The Future High Streets Fund of £675 million will include “a high streets taskforce to support local leadership, and funding to strengthen community assets”, the Treasury said in its autumn budget. It suggested bids from local authorities for this money could include investment in infrastructure, or local transport.
In his budget announcement yesterday (October 29), chancellor Philip Hammond also confirmed that the budget for NHS England will increase by £20.5 billion a year for the next five years.
Mr Hammond remained tight-lipped on whether community pharmacy would receive a share of either of these funds, and Gareth Jones, National Pharmacy Association (NPA) head of corporate affairs said the government may have missed a trick by ignoring the sector’s potential.
“Long-term, we need to think more creatively and recognise community pharmacy’s social capital in any plan to rejuvenate our high streets,” Mr Jones said.
“Local pharmacies are a valued community asset, ranked second only to the local GP surgery as an essential high street service.
“They are a delivery point for primary healthcare, a driver of economic growth and a healthy neighbour on an increasingly unhealthy high street,” he added.
“Policy makers must exploit these characteristics or at the very least understand how decisions around pharmacy can have a knock-on effect on our high streets.”
Mr Jones said contractors would welcome the news that business rates will be cut by a third for ‘small retailers’ – those with a “rateable value” of £51,000 and under.
“However, the cut has to be considered against last year’s business rates hike that affected many of our members,” he stressed.
PSNC: “Pharmacies can be high street focal point”
Pharmaceutical Services Negotiating Committee (PSNC) chief executive Simon Dukes said he is “pleased” to see the funding to transform local high streets, as “community pharmacies can provide a focal point for high streets, offering local communities a range of services that can help them stay healthy and manage any conditions”.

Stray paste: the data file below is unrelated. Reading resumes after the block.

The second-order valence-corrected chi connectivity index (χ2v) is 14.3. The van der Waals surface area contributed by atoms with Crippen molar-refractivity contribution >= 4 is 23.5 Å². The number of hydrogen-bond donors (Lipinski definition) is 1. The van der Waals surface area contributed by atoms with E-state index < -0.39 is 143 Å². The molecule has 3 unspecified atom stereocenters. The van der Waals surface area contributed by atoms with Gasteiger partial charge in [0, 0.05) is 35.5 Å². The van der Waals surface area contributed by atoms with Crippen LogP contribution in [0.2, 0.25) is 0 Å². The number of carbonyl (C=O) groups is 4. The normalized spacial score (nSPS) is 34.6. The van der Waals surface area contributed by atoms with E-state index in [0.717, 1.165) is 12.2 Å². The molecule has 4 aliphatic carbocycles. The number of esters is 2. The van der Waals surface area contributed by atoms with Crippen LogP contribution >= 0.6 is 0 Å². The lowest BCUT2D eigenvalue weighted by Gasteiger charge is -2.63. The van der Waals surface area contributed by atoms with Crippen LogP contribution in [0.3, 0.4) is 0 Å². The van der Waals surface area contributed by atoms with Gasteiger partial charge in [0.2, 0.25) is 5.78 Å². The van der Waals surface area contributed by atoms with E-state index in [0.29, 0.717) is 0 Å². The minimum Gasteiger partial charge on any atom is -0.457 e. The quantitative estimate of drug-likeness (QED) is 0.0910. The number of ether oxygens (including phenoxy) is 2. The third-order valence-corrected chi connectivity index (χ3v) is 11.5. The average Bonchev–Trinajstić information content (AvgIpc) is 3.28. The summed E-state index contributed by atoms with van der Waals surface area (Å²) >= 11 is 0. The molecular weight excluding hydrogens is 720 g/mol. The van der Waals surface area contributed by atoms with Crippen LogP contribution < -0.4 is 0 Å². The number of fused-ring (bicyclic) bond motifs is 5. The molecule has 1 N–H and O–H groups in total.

While “little detail about future health funding was revealed… it is clear that prevention, and how we can reduce demand for services and help people to live longer, healthier lives, remains a key focus”, he added.
“Community pharmacies have the potential to contribute much of value in this area, acting as health and wellbeing hubs on local high streets, and we will continue strongly to make the case for that,” Mr Dukes said.
RPS: “Pharmacists can close health gap”
Royal Pharmaceutical Society (RPS) English board chair Sandra Gidley said the extra NHS funding should be spent on “supporting public health and prevention, investing in education and training, and ensuring patients and the NHS receive the most benefit from medicines”.
The £2bn additional investment in mental health services – which Mr Hammond announced as a “sneak preview” of his NHS 10-year plan – is welcome, “but this should also be targeted at support for people before they reach crisis point”, Ms Gidley added.
"As the third largest health profession, pharmacists working across the NHS can play a key role in closing the gap between people’s physical and mental health."
ABPI: “Pharmacy working hard on Brexit preparation”
As part of his autumn budget, Mr Hammond also announced an additional £500m for 2019-20, to help government departments prepare for the possibility of a ‘no deal’ Brexit.
How much each department will be allocated will be announced “in the coming weeks”, Mr Hammond said.
Responding to the announcement, Mike Thompson, chief executive of the Association of the British Pharmaceutical Industry (ABPI), said: “Pharmaceutical companies are doing everything in their power to prepare for every potential Brexit outcome and the money is an important recognition of the scale and complexity of that task.”
“Longer, healthier lives”
Mr Hammond also announced in his budget an additional £240m in 2018-19 and £240m in 2019-20 for adult social care.
“This will make sure people can leave hospital when they are ready, into a care setting that best meets their needs,” the Treasury said. “This will help the NHS to free up the beds it needs over winter.”
“The government will also ensure that public health services help people live longer, healthier lives,” it added, promising that budgets for this will be confirmed next year.
Have budget cuts affected your pharmacy in the last 12 months? Is the picture different in Scotland, Northern Ireland and Wales? Take the C+D Salary Survey and tell us how community pharmacy across the UK is faring – complete the survey here.